20240623: WHOLLY REWRITTEN to use a Python script rather than https://anydice.com.
 20240627: Minor corrections to the code and explanation.
Inevitably I wondered what the probability table for Faster Than Light: Nomad looked like.
The Table
And here it is:
TN  Skill  3D  2D  1D  +0D  +1D  +2D  +3D 

2  6  100.00  100.00  100.00  100.00  100.00  100.00  100.00 
3  5  80.38  86.81  92.59  97.22  99.54  99.92  99.99 
4  4  56.65  67.98  80.09  91.67  98.15  99.61  99.92 
5  3  34.84  47.84  64.35  83.33  94.91  98.46  99.52 
6  2  19.41  30.56  47.69  72.22  89.35  95.99  98.50 
7  1  9.43  17.36  31.94  58.33  80.56  90.97  95.78 
8  0  4.22  9.03  19.44  41.67  68.06  82.64  90.57 
9  1.50  4.01  10.65  27.78  52.31  69.44  80.59  
10  0.48  1.54  5.09  16.67  35.65  52.16  65.16  
11  0.08  0.39  1.85  8.33  19.91  32.02  43.35  
12  0.01  0.08  0.46  2.78  7.41  13.19  19.62 
The Code
#!/usr/bin/env python3
from collections.abc import Callable, Collection, Mapping
from fractions import Fraction
from functools import partial
from itertools import chain, product
import tabulate
NKEEP: int = 2
NBONUS: int = 3
NSIDES: int = 6
Evaluator = Callable[[Collection[int]], int]
Histogram = Mapping[int, Fraction]
Table = Collection[Collection[Fraction  int  None]]
def keep_highest(roll: Collection[int], nkeep: int, low: bool = False) > int:
ndice: int = len(roll)
if ndice <= nkeep:
return sum(roll)
sroll = sorted(roll)
if low:
return sum(sroll[:nkeep])
return sum(sroll[nkeep:])
def histogram(ndice: int, nsides: int, func: Evaluator) > Histogram:
hist: Histogram = {}
die: list[int] = [x for x in range(1, nsides + 1)]
incr: Fraction = Fraction(1, nsides**ndice)
for roll in product(die, repeat=ndice):
result: int = func(roll)
if result not in hist:
hist[result] = Fraction(0, 1)
hist[result] = hist[result] + incr
return hist
def cumulative(h: Histogram) > Histogram:
result: Histogram = {}
counter: Fraction = Fraction(0, 1)
for key in reversed(sorted(list(h))):
counter += h[key]
result[key] = counter
return result
def format_pct(h: Histogram, i: int) > Fraction  None:
if i not in h:
return None
return h[i] * 100
def skill(k: int) > int  None:
return 8  k if k <= 8 else None
def collate(hl: Collection[Histogram]) > Table:
allkeys: list[int] = sorted(set(chain.from_iterable([list(h) for h in hl])))
return [[k, skill(k)] + [format_pct(h, k) for h in hl] for k in allkeys]
if __name__ == "__main__":
headers = ["TN", "Skill"] + [f"{n:+}D" for n in range(NBONUS, NBONUS + 1)]
table = collate(
[
cumulative(
histogram(ntotal, NSIDES, partial(keep_highest, nkeep=NKEEP, low=True))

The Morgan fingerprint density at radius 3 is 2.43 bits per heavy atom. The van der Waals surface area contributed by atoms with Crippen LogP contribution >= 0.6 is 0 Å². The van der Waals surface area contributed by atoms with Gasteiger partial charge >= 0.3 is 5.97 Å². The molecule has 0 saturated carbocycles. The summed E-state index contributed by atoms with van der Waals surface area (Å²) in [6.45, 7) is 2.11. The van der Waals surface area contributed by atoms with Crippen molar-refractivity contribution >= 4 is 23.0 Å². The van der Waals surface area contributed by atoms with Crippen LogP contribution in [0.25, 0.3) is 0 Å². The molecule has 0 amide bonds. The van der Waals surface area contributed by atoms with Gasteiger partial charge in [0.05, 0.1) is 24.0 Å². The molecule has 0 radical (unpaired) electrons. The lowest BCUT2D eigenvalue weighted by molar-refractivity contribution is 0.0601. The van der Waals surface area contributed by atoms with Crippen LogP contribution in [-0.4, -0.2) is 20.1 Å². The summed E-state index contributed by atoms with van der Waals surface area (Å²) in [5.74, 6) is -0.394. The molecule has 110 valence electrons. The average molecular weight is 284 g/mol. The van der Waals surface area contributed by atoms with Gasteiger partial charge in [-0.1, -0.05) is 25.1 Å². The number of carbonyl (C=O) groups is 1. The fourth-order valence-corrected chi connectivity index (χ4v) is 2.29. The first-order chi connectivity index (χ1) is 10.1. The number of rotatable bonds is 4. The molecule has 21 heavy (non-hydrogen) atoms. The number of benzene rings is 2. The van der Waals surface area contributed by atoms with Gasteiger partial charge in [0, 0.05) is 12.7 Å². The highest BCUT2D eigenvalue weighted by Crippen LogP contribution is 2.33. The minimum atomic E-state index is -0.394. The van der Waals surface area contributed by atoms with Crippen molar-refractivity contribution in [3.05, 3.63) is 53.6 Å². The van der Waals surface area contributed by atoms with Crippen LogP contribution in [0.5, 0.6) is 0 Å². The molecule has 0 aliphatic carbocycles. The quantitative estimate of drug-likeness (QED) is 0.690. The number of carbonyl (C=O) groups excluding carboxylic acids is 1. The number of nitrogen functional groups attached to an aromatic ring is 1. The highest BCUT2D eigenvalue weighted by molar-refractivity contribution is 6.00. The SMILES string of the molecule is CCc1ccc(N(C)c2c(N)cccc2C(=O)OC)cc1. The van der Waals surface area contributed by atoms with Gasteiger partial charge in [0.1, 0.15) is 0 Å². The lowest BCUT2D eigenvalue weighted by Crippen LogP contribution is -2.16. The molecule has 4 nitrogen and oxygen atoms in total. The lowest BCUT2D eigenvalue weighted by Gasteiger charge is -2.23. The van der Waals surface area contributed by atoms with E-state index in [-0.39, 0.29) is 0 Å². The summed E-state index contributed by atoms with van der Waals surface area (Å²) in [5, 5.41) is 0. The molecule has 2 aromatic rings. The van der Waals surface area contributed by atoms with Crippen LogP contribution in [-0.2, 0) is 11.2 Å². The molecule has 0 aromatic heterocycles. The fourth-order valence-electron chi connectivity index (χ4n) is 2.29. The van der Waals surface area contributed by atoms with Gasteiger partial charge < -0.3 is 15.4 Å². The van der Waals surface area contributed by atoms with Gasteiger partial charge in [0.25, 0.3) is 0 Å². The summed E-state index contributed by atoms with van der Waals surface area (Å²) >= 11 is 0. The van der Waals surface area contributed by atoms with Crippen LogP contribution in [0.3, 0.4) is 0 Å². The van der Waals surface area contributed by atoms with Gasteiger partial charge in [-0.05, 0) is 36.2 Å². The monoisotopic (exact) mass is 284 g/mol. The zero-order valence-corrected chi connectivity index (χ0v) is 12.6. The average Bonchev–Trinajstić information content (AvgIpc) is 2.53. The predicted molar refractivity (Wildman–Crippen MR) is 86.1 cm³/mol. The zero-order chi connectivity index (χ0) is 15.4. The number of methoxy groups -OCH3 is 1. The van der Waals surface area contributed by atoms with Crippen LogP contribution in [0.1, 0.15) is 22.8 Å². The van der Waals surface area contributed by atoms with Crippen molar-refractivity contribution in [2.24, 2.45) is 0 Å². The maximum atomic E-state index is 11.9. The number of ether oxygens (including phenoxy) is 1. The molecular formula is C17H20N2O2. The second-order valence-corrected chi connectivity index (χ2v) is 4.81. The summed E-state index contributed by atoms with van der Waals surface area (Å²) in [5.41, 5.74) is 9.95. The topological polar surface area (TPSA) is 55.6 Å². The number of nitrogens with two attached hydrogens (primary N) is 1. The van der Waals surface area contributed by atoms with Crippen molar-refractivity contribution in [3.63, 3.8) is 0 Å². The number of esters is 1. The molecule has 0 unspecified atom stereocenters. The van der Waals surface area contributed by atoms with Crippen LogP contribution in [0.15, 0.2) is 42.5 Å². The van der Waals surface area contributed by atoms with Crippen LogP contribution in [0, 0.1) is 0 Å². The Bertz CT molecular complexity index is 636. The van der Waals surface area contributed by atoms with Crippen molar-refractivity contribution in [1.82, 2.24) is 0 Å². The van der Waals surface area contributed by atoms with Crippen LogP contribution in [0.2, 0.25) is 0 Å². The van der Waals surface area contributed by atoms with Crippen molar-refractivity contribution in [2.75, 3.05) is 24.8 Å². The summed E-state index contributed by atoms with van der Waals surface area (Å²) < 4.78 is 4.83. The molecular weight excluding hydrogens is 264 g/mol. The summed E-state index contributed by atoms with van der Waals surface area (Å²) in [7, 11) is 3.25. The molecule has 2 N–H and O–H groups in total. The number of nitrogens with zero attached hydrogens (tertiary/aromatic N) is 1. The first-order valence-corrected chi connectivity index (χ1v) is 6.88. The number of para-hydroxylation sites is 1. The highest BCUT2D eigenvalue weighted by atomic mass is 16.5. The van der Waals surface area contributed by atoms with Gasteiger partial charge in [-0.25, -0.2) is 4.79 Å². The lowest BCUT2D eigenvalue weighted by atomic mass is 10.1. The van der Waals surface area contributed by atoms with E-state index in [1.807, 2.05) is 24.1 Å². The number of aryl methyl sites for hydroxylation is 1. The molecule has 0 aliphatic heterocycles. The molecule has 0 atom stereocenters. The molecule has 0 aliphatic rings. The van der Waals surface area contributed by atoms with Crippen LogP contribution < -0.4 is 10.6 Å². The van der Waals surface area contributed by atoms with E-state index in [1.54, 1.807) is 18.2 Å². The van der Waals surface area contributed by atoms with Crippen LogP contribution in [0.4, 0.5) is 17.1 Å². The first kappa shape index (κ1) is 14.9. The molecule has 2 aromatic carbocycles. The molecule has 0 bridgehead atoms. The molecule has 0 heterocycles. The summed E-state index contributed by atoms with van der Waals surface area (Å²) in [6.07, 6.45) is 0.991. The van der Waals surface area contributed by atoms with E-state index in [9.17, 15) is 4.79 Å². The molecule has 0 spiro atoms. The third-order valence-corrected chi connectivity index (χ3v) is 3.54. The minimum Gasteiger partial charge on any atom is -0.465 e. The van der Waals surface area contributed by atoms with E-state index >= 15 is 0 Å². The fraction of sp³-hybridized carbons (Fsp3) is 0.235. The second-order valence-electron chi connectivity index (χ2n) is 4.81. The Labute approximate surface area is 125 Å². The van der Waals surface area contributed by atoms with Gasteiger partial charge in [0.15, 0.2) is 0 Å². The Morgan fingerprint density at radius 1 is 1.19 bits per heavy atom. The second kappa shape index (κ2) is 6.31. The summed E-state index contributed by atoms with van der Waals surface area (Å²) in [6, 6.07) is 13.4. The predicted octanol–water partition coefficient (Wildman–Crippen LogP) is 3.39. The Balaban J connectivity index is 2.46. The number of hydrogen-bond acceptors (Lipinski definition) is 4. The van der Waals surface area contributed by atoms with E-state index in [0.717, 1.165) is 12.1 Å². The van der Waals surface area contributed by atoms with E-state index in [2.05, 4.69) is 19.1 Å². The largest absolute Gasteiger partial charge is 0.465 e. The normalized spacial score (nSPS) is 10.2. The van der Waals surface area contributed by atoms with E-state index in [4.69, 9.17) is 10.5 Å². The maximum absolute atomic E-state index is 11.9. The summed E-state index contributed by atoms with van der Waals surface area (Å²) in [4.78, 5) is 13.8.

)
for ntotal in range(NKEEP + NBONUS, NKEEP, 1)
]
+ [
cumulative(histogram(ntotal, NSIDES, partial(keep_highest, nkeep=NKEEP)))
for ntotal in range(NKEEP, NKEEP + NBONUS + 1)
]
)
print(tabulate.tabulate(table, headers=headers, tablefmt="pipe", floatfmt=".2f"))
Notes on the Code

This code has zero doc strings or code comments. Sorry.

To run this code, you need to install
tabulate
in your local Python environment, e.g. withpip install tabulate
. 
The “constants” at the top (not really constant under Python) determine how many dice one keeps (
NKEEP
), how many sides each die has (NSIDES
), and the maximum Advantage/Disadvantage dice to add (NBONUS
).Unlike my previous attempt using AnyDice, the Python script lets me easily generate a full table just by tweaking one or more parameters.

This code essentially generates all possible combinations of rolling (
NKEEP
+ (0 ..NBONUS
)) d (NSIDES
), then evaluates each combination with anEvaluator
function to derive a final (integer) result.
I probably could have done something clever with generators and pipelining results.

I also maybe could have made the code more efficient by using only unique results and multiplying by the number of combinations. As it stands, it generates the table above in less than a second using Python 3.12 on my old ThinkPad T400 under Linux, so I decided to let it be.


The
cumulative
function converts the die results from “exactly X” to “X or more”.8
, for example, means “8+” or “≥8”. 
The
collate
function “flips” the histograms to arrange the die results in “rows” and the number of Advantage/Disadvantage dice in “columns”. 
I abandoned code annotations in the main function. Again, sorry.